About three-quarters of selective and magnet schools that are already majority white will grow more segregated under the one-year pilot, which was created after the district was released from a federal mandate to racially integrate last September.
That placed the school district in the position of trying to maintain integration without using race in admissions decisions, a predicament shared by cities across the country. The district released data last week that showed that overall, the racial composition of those admitted has remained steady, but effects at the school level are less clear-cut.
A major reason for the surge in white students at top schools is that the new formula removed longstanding racial caps at these schools, officials say. Previously, white students were limited by court order to 35 percent of students admitted. This year, white admissions went up by as much as 44 percentage points in some cases, particularly in majority white neighborhoods. Many of these schools are among the very best in the school system.
A few schools, like the selective Keller Elementary and magnet Franklin Elementary, are likely to become more integrated with the new policy. Similarly, some largely black selective high schools are slated to see increases in Hispanic students.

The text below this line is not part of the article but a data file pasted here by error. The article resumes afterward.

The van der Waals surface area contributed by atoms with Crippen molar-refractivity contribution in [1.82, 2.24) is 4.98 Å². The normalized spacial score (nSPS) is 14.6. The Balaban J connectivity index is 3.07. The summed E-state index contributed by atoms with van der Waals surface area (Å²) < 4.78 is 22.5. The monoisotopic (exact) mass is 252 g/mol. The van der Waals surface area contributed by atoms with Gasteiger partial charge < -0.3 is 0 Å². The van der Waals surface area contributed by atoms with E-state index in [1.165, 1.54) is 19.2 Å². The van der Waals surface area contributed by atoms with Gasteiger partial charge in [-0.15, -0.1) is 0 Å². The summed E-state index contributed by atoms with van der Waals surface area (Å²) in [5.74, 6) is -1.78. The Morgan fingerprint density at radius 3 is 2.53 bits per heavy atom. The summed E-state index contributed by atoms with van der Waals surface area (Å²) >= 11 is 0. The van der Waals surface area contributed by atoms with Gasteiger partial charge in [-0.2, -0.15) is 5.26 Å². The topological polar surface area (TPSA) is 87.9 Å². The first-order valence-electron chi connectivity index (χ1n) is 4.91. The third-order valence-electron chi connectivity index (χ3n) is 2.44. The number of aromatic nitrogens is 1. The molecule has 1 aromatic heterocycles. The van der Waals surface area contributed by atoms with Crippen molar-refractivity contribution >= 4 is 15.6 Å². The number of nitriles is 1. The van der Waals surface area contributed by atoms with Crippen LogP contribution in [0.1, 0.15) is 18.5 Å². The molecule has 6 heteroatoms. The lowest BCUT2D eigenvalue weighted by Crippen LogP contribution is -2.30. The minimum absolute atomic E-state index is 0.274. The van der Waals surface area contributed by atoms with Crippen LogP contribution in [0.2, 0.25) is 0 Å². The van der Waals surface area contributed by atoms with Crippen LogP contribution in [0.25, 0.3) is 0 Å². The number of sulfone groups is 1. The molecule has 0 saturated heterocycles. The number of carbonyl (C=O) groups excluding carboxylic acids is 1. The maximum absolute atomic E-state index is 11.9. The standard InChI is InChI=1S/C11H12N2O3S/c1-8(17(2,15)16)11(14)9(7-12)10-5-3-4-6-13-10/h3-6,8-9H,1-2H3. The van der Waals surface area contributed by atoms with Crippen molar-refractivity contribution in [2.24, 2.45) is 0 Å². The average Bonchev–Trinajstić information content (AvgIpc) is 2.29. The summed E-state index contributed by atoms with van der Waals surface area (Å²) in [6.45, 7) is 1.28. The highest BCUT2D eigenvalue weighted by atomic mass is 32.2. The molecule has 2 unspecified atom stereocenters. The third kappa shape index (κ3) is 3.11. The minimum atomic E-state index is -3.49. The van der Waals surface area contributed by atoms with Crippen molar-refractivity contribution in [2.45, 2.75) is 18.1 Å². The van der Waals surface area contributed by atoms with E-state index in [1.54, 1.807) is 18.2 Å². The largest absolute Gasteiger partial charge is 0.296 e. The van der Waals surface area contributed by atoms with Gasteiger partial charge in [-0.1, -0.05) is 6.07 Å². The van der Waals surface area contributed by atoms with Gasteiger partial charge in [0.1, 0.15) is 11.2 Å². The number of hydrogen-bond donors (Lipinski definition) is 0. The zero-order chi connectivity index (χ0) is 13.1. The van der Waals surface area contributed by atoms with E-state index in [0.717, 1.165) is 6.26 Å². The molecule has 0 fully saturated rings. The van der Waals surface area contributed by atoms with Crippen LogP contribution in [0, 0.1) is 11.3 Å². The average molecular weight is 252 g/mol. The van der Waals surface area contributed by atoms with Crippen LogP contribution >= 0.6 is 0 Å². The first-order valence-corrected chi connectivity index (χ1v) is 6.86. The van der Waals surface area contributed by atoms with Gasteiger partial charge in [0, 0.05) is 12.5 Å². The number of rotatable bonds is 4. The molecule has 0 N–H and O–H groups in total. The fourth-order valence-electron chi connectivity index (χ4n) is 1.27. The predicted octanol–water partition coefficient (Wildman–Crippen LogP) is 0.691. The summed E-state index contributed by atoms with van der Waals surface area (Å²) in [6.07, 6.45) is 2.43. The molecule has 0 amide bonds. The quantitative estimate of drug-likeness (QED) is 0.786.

But schools such as Hawthorne Elementary, located in the affluent Lakeview neighborhood, saw the number of white students accepted jump 26 percentage points to almost 70 percent of all admitted. At least one majority Hispanic school grew far more segregated under the plan.
Experts say that schools’ demographics often fall prey to the city’s housing segregation. Some magnet and gifted schools in racially isolated parts of the city were already highly segregated. Consider Davis Magnet Elementary in the city’s West Englewood neighborhood: It was and remains 100 percent black.
The causes may be different in each type of selective-enrollment school, because each has a different admissions formula.
Magnet schools use random lotteries with no testing. Gifted centers and selective-enrollment high schools, on the other hand, require testing for admission.
For selective schools, the issues are different. Forty percent of seats are filled based strictly on test scores. The remaining seats are divided evenly based on socioeconomic tiers.
Critics think that the upswing in white students at selective schools came because the cap was lifted and a disproportionate number of the highest-scoring applicants were white. In addition, students in the wealthiest socioeconomic tier are guaranteed 15 percent of the seats–potentially drawing from the same pool of affluent kids.
Recognizing they had a problem this March, the district opened up 25 seats at the four most competitive high schools for students at the worst elementary schools. Without that concession, which assisted black students almost exclusively, the number of white students would have jumped tremendously, officials acknowledge.